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Backing Up the Virtual Machine

Quoting from Computer World:

 

Backup vendors are ensuring that the latest versions of their software can address both physical and virtual machines, and from an administrator's viewpoint, there is often no difference.

"For the most part, a virtual machine works and acts the same way a physical machine does," says Bob Roudebush, director of solutions engineering at NSI Software in Hoboken, N.J.

But the backup software has to treat the virtual machines differently. For one thing, there is the matter of resource consumption. Running multiple virtual servers on a single physical server results in better resource utilization during normal operations but can saturate those resources during backup.

"The problem is compounded when you have multiple virtual machines competing for resources from the host system during backup cycles," says Tricia Jiang, technical attache for IBM Tivoli storage systems. "Backups from one virtual machine can starve resources from applications running in other virtual machines." To address this, Tivoli Storage Manager can stagger the backups across low-peak windows.

Then there is the matter of what to back up -- each virtual server individually, or the physical server on which they run. Syncsort Inc.'s Backup Express lets users select either mode.

There is also the option of backing up the entire virtual server as a single file. "This method requires fewer backup agents on the virtual machine but is not application-aware," says Kelly Harriman-Polanski, director of product marketing at CommVault Inc. in Oceanport, N.J. "It also requires backup of very large files, which are typically 2GB in size or larger, unless the administrator takes the time to execute an export command to convert the file and zero-out the unused portions of the file."

According to Brian Wistisen, senior product manager in Symantec Corp.'s data management group, the main challenge lies not with the backup itself, but with the process of converting between the virtual and physical environments.

"This is where many solutions face the realities -- and dependencies -- of dealing with all the various low-level hardware devices and drivers necessary to operate the system effectively," he says, "particularly when converting from a virtual state to a physical one."

Most companies are adopting a multi-layered approach to backup. Suffolk University, in addition to using replication, has tape backup for off-line storage and is testing True Image software from Acronis Inc. as a way to achieve real-time imaging. Machettira says traditional tape is the university's third or fourth layer of backup.

"Now that we back up to the SAN, we do it disk-to-disk-to-tape," Machettira explains. "We figure tape is the backup of backups when you send something outside for storage."

Terence Choy, network manager at frozen quiche manufacturer Nancy's Specialty Foods in Newark, Calif., has three VMware virtual servers on a single box running Microsoft's SQL Server. He replicates data instantly between 1TB primary and secondary IP SANs, both from StoneFly Inc. Daily incremental backups are sent to online backup service provider EVault Inc. in Emeryville, Calif. After the initial data upload to EVault, the daily data changes might be as little as 100MB. Choy uses EVault's management console to configure all the backup and restore jobs.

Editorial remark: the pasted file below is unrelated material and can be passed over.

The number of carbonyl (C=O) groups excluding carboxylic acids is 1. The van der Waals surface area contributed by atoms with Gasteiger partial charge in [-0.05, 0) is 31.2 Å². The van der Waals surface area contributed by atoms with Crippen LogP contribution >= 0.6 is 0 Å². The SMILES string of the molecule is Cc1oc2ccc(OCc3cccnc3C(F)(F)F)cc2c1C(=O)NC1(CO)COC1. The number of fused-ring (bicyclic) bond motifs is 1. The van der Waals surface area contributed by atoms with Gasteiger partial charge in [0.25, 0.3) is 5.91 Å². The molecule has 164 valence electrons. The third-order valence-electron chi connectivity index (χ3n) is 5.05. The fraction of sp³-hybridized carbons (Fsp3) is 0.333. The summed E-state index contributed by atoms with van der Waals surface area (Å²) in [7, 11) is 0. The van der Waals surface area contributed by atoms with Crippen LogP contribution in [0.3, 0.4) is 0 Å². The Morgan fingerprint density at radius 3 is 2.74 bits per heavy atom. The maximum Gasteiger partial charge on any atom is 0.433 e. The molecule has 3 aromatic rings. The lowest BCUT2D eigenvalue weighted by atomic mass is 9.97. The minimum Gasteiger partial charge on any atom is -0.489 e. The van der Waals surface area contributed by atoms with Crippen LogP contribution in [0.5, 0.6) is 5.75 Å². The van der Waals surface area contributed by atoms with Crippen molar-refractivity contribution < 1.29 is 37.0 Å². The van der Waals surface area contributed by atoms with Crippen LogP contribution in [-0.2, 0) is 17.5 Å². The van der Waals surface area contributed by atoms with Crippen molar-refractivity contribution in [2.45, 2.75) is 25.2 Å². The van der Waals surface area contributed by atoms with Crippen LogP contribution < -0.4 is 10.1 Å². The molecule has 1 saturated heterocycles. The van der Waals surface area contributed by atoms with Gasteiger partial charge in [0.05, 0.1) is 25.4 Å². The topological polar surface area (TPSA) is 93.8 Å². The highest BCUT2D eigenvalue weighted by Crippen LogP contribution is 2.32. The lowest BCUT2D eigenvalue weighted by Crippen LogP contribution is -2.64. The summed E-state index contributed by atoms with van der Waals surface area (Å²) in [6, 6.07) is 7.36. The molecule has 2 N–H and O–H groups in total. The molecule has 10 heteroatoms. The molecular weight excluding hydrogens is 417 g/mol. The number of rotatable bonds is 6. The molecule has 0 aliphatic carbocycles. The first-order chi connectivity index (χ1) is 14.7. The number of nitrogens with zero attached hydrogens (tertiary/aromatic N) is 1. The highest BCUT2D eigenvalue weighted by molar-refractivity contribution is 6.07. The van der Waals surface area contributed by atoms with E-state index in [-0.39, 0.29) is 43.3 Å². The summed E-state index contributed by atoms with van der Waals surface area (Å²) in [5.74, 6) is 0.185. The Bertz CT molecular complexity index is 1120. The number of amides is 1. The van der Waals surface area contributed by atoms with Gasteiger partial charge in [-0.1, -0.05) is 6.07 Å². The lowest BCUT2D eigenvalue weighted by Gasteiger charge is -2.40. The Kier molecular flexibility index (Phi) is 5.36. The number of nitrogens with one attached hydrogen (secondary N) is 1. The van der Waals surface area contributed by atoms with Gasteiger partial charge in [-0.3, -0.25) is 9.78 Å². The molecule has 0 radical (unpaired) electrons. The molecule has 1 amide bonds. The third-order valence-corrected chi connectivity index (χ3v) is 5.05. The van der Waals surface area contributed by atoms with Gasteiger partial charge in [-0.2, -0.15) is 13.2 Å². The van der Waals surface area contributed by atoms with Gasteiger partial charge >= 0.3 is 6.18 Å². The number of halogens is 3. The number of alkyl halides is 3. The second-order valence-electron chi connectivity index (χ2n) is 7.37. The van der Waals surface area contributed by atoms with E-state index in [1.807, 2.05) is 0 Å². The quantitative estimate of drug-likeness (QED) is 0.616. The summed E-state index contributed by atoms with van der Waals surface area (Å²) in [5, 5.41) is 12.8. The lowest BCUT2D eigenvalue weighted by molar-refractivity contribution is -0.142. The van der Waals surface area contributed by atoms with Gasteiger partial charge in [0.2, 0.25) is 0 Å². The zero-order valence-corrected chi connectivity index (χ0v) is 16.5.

"It operates the same way, whether you are backing up virtual servers or physical servers," he says.

John Buchanon, senior network engineer at components manufacturer Sypris Solutions Inc. in Tampa, Fla., runs 55 servers, including five SAN-connected production VMware ESX servers and 30 production virtual machines running various flavors of Windows and Unix. He runs four to 14 virtual machines on each ESX server.

Buchanon is planning for both disk-to-disk and disk-to-tape backup once he gets additional space in the SAN. But in the meantime, he backs up data nightly to three tape drives using Backup Express from Syncsort Inc. All of the virtual servers communicate with the Syncsort master server by TCP/IP via virtual network interface cards. All of the virtual servers share one or two physical Gigabit Ethernet connections on each ESX server.

"One would expect slower backups, but we haven't seen any significant difference in throughput or backup behavior compared to physical servers of the same class of CPU, RAM and storage," says Buchanon. "Since the master server tests the available throughput per backup task per server, it migrates to the fastest-responding virtual machine at any given time, just as it does with the physical servers."

Read the entire article where they discuss a lot more, here.

Published Monday, March 27, 2006 7:35 AM by David Marshall
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